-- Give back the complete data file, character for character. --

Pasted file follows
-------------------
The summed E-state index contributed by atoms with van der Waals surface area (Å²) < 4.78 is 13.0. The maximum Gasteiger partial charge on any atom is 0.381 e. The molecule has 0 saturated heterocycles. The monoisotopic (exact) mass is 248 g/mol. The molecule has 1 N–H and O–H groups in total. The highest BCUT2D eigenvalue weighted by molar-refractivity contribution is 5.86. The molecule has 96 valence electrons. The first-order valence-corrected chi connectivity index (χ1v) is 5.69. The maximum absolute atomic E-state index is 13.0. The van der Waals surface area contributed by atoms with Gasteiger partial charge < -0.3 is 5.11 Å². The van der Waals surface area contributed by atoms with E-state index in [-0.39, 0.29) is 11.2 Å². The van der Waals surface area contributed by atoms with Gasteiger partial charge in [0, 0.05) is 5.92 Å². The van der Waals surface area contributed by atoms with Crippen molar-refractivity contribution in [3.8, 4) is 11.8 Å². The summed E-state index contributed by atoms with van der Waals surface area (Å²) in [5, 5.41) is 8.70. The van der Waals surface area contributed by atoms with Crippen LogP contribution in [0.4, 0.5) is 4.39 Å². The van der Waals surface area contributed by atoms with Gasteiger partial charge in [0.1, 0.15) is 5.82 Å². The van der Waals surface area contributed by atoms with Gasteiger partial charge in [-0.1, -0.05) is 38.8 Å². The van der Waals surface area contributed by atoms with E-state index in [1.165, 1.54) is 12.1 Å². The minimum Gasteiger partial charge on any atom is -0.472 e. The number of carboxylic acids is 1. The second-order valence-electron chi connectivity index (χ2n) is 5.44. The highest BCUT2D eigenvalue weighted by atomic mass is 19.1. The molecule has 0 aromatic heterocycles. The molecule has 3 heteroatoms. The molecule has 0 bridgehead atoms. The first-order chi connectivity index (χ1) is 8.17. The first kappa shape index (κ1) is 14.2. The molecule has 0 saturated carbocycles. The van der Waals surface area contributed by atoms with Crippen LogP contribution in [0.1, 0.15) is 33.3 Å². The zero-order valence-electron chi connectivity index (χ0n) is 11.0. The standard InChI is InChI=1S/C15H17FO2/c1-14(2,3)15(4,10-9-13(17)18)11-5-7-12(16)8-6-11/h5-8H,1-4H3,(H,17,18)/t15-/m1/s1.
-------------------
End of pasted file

The summed E-state index contributed by atoms with van der Waals surface area (Å²) < 4.78 is 13.0. The maximum Gasteiger partial charge on any atom is 0.381 e. The molecule has 0 saturated heterocycles. The monoisotopic (exact) mass is 248 g/mol. The molecule has 1 N–H and O–H groups in total. The highest BCUT2D eigenvalue weighted by molar-refractivity contribution is 5.86. The molecule has 96 valence electrons. The first-order valence-corrected chi connectivity index (χ1v) is 5.69. The maximum absolute atomic E-state index is 13.0. The van der Waals surface area contributed by atoms with Gasteiger partial charge < -0.3 is 5.11 Å². The van der Waals surface area contributed by atoms with E-state index in [-0.39, 0.29) is 11.2 Å². The van der Waals surface area contributed by atoms with Gasteiger partial charge in [0, 0.05) is 5.92 Å². The van der Waals surface area contributed by atoms with Crippen molar-refractivity contribution in [3.8, 4) is 11.8 Å². The summed E-state index contributed by atoms with van der Waals surface area (Å²) in [5, 5.41) is 8.70. The van der Waals surface area contributed by atoms with Crippen LogP contribution in [0.4, 0.5) is 4.39 Å². The van der Waals surface area contributed by atoms with Gasteiger partial charge in [0.1, 0.15) is 5.82 Å². The van der Waals surface area contributed by atoms with Gasteiger partial charge in [-0.1, -0.05) is 38.8 Å². The van der Waals surface area contributed by atoms with E-state index in [1.165, 1.54) is 12.1 Å². The minimum Gasteiger partial charge on any atom is -0.472 e. The number of carboxylic acids is 1. The second-order valence-electron chi connectivity index (χ2n) is 5.44. The highest BCUT2D eigenvalue weighted by atomic mass is 19.1. The molecule has 0 aromatic heterocycles. The molecule has 3 heteroatoms. The molecule has 0 bridgehead atoms. The first-order chi connectivity index (χ1) is 8.17. The first kappa shape index (κ1) is 14.2. The molecule has 0 saturated carbocycles. The van der Waals surface area contributed by atoms with Crippen LogP contribution in [0.1, 0.15) is 33.3 Å². The zero-order valence-electron chi connectivity index (χ0n) is 11.0. The standard InChI is InChI=1S/C15H17FO2/c1-14(2,3)15(4,10-9-13(17)18)11-5-7-12(16)8-6-11/h5-8H,1-4H3,(H,17,18)/t15-/m1/s1.